Skip to comments.Infrastructure Cyber Attack: “We Don’t Know How Many Other Utilities Are Compromised”
Posted on 11/20/2011 12:20:47 PM PST by Kartographer
Foreign hackers broke into a water plant control system in Illinois last week and damaged a water pump in what appears to be the first reported case of a malicious cyber attack damaging a critical computer system in the United States, according to an industry expert.
Dave Marcus, director of security research for McAfee Labs, said that the computers that control critical systems in the United States are vulnerable to attacks that come through the Internet, and few operators of these systems know how to detect them. So many are ill-prepared for cyber attacks, Marcus said.
Problems with the system in Springfield had been observed for two to three months and recently the system would power on and off, resulting in the burnout of a water pump, the Nov. 10 report from the statewide terrorism and intelligence center stated, according to Weiss, who read the report to The Washington Post.
According to the report, hackers apparently broke into a software companys database and retrieved user names and passwords of various control systems that run water plant computer equipment. Using that data, they were able to hack into the plant in Illinois, Weiss said.
(Excerpt) Read more at shtfplan.com ...
Why any physical system is hooked up to the Internet is beyond me.
Mostly because they thought it was cool & high tech.
They better be disconnecting as soon as possible.
From a 2002 article:
U.S. Fears Al Qaeda Cyber Attacks
Barton Gellman, Washington Post 2002-06-26
“Late last fall, Detective Chris Hsiung of the Mountain View, Calif., police department began investigating a suspicious pattern of surveillance against Silicon Valley computers. From the Middle East and South Asia, unknown browsers were exploring the digital systems used to manage Bay Area utilities and government offices. Hsiung, a specialist in high-technology crime, alerted the FBI’s San Francisco computer intrusion squad.
Working with experts at the Lawrence Livermore National Laboratory, the FBI traced back trails of a broader reconnaissance. A forensic summary of the investigation, prepared in the Defense Department, said the bureau found “multiple casings of sites” nationwide. Routed through telecommunications switches in Saudi Arabia, Indonesia and Pakistan, the visitors studied emergency telephone systems, electrical generation and transmission, water storage and distribution, nuclear power plants and gas facilities.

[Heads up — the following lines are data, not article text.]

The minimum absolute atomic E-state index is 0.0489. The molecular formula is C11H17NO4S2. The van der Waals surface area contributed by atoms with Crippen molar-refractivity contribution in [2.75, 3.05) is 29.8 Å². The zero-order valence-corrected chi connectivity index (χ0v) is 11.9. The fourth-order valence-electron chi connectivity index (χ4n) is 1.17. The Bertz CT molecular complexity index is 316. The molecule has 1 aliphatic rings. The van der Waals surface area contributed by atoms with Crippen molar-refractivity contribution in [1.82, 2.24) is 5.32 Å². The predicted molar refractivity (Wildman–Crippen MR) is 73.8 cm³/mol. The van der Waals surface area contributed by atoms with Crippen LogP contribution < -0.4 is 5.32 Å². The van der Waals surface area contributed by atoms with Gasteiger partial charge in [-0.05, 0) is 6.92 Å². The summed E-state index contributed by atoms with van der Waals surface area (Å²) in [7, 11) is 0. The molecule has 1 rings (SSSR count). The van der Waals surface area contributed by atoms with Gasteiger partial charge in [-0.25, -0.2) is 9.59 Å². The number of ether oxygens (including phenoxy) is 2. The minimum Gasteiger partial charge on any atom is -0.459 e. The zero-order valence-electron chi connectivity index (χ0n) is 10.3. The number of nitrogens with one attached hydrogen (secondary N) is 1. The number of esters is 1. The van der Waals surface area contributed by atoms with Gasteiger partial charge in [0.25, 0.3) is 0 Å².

Most significantly, perhaps, U.S. investigators have found evidence in the logs that mark a browser’s path through the Internet that al Qaeda operators spent time on sites that offer software and programming instructions for the digital switches that run power, water, transport and communications grids.
The devices are called distributed control systems, or DCS, and supervisory control and data acquisition, or SCADA, systems. The simplest ones collect measurements, throw railway switches, close circuit-breakers or adjust valves in the pipes that carry water, oil and gas. More complicated versions sift incoming data, govern multiple devices and cover a broader area.
What is new and dangerous is that most of these devices are now being connected to the Internet — some of them, according to classified “Red Team” intrusion exercises, in ways that their owners do not suspect.”
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